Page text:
Monday, November 21, 2016

Stage Fright


Stage Fright, by Garrett Boatman
July, 1988  Onyx/Signet Books

Graced with one of those unforgettable ‘80s horror paperback covers, Stage Fright takes place in a then-future 1998 and concerns nightmares taking over reality. Despite the cover art and copy, the novel is in no way, shape, or form a “horror meets rock and roll” affair. In fact I suspect the title was changed to match the already-commissioned cover art; the book features an ad for other Onyx horror paperbacks, one of which is “Death Dream” by Garrett Boatman. Given that Stage Fright is the only novel Boatman published, it seems clear that its original title was “Death Dream.” 

The novel, which is a too-long 381 pages of small, dense print, features a great opening, one which has the reader expecting a thrill-ride. Some NYPD officers in a boat are pulling a “floater” out of the Hudson, ie a water-bloated, “cheesy”-skinned corpse. They hook the latest floater and pull it in…and then it comes to life, ripping the cops to pieces. It bites one of them, and we learn that his corpse too will soon come to life, hungering for human flesh.

Then the lights come up and we readers realize that all this has been a “dreamie,” ie a mind-movie transmitted via mindshare tech called the Dreamatron, which we’re informed was created in 1992. Izzy Stark, the director of cult horror dreamies, is the man who delivered “Floaters” via his fevered dreams, and sadly the plot of this dreamie is more compelling than Stage Fright itself. (It sounds damn cool, too, with the off-hand mention that the “street gangs” of New York end up saving the city from the floater zombies – sounds like pure direct-to-vhs trash!)

Whether by accident or design, Boatman in these opening pages captures a sort of cyberpunk vibe. The Dreamatron technology brings to mind Neuromancer, and also we get a glimpse of this alternate-future 1998, with punk horror fans in all-white makeup and “ghoul green” t-shirts and etc. It’s like a monster kid future, and it’s super cool, and it had me excited to read a whole novel in this fascinating horror-obsessed dreamie world. Unfortunately, Boatman proceeds to skip over all that.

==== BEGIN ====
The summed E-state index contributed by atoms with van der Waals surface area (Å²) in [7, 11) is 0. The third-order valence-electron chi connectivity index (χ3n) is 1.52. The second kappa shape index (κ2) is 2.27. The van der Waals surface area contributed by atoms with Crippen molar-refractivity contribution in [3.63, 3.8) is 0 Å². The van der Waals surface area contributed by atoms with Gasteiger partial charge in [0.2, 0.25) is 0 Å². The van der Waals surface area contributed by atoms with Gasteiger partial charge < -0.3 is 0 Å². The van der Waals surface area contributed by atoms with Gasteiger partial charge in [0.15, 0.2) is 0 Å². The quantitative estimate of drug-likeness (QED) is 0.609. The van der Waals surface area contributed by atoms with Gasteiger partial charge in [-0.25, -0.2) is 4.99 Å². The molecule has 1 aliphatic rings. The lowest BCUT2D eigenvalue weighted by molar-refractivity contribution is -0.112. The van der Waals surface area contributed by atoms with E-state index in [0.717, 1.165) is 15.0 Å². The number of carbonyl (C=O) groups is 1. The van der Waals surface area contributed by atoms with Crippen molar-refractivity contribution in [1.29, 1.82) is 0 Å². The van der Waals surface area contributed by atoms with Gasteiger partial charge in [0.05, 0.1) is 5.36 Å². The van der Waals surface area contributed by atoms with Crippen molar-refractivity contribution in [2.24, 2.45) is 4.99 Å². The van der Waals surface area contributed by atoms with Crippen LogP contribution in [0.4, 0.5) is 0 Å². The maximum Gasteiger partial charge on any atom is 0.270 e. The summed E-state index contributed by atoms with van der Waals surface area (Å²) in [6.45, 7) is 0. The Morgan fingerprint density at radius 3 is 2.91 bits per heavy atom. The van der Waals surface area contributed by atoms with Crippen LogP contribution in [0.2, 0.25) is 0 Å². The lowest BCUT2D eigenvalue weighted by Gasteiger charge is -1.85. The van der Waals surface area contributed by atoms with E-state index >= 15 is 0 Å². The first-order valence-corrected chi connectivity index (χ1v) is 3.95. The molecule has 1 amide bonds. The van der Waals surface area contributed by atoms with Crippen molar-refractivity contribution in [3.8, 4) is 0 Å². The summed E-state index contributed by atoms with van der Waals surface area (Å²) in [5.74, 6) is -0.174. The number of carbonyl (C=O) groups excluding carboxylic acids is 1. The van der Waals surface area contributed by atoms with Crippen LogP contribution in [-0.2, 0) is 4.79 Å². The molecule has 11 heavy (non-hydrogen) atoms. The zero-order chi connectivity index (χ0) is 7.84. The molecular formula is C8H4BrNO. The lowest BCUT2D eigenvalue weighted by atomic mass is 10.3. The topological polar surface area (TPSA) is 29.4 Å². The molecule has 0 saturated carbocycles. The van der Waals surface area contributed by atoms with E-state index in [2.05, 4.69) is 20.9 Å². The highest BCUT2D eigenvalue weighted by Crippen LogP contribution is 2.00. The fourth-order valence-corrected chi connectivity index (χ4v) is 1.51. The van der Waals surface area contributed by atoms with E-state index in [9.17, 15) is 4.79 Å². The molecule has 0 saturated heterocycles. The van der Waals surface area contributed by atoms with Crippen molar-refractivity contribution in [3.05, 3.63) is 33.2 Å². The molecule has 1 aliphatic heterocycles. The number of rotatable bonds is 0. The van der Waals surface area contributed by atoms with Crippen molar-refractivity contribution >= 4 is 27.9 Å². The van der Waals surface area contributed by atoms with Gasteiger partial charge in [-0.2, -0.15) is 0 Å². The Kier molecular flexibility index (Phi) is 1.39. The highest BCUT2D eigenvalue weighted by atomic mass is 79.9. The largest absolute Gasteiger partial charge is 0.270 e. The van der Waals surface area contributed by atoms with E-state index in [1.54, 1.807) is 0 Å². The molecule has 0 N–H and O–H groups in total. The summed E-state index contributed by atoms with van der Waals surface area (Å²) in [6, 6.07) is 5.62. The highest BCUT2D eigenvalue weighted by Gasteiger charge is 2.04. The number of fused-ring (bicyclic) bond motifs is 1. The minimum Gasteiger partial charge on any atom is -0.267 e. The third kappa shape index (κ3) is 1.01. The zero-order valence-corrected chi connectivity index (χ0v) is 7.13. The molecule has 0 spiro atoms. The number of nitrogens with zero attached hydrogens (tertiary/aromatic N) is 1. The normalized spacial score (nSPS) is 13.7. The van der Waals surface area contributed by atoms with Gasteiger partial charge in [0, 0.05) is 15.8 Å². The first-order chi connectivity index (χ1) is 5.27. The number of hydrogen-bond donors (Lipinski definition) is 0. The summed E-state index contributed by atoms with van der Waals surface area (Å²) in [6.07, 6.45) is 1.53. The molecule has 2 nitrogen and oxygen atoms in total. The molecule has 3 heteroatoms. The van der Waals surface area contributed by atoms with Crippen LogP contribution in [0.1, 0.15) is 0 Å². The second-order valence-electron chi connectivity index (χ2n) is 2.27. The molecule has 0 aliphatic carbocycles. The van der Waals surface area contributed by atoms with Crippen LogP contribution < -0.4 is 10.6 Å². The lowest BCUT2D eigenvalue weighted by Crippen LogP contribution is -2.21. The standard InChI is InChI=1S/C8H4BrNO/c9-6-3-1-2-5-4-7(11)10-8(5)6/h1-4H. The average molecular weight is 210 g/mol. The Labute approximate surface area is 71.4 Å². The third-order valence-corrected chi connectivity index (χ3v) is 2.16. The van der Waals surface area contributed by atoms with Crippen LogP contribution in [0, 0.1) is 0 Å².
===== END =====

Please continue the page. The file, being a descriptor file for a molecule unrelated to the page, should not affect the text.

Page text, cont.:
Instead, the novel ultimately appropriates a Dr. Jekyll/Mr. Hyde motif, with Izzy Stark using the power of his dreams to kill off people. All the dreamie-movie stuff is eclipsed. And, as is standard for all these ‘80s horror paperbacks, a helluva lot of pages are padded out with inconsequential backstory about minor characters, forgettable incidents, go-nowhere digressions, etc. There’s also way too much character-building, from Helen, Izzy’s live-in girlfriend, to Quent Hughes, an old high school pal of Izzy’s who is now a journalist and wants to do a bio on Izzy, to the elderly couple who live next door to Izzy, one of whom is going senile.

Izzy hooks up with a doctor at a nearby college who is researching the effects of taraxein, a real-life substance which is drawn from the blood of psychopaths. Constantly repeating the old “The blood is the life” saw, Izzy works with the doctor to research the effects of taraxein on his dreamies. Before you can say “I know where this is going!,” the novel goes exactly where you think it’s going. Izzy becomes consumed with the drug. Growing more and more insane, he begins to use the power of his dreams to kill off the people he thinks are out to get him. So in a way it’s all just like the Nightmare On Elm Street movies, but these taraxein dreams cross over into reality.

The kills are where the novel’s horror element comes into play, as a taraxein-soaring Izzy concocts some nightmarish scenario and sets it upon his latest victim. This ranges from zombies that call to mind Izzy’s own “Floaters” dreamie, to an army of mirror-faced soldiers who stalk the poor taraxein-supplying doctor. But we also get a surprise appearance from none other than the Creature from the Black Lagoon, always my favorite of the classic movie monsters; he smashes out of the TV when the senile neigbor is watching the movie (in 3-D, no less!) and crawls across the floor to rip out the old man’s throat and smash in his skull. Talk about a TV Casualty!!

It gets very soap operatic as Helen begins to suspect that Izzy is losing his mind. He spends all his time down in the basement of their New Jersey home, hovering over his Dreamatron, which is a console with various glowing balls that record and store the dreamer’s dreams. It all brings to mind the even-more-melodramatic Satan’s Chance, particularly when Izzy and Helen get in a hissy-fit fight and Helen storms out. But boy is all this stuff repetitive, and Izzy sure is annoying…half-drunk on taraxein, fighting everyone, beating up Helen, and puking in his sink… and then saying to himself, “Maybe I am addicted!” I mean what the hell?? We figured that out like 200 pages ago!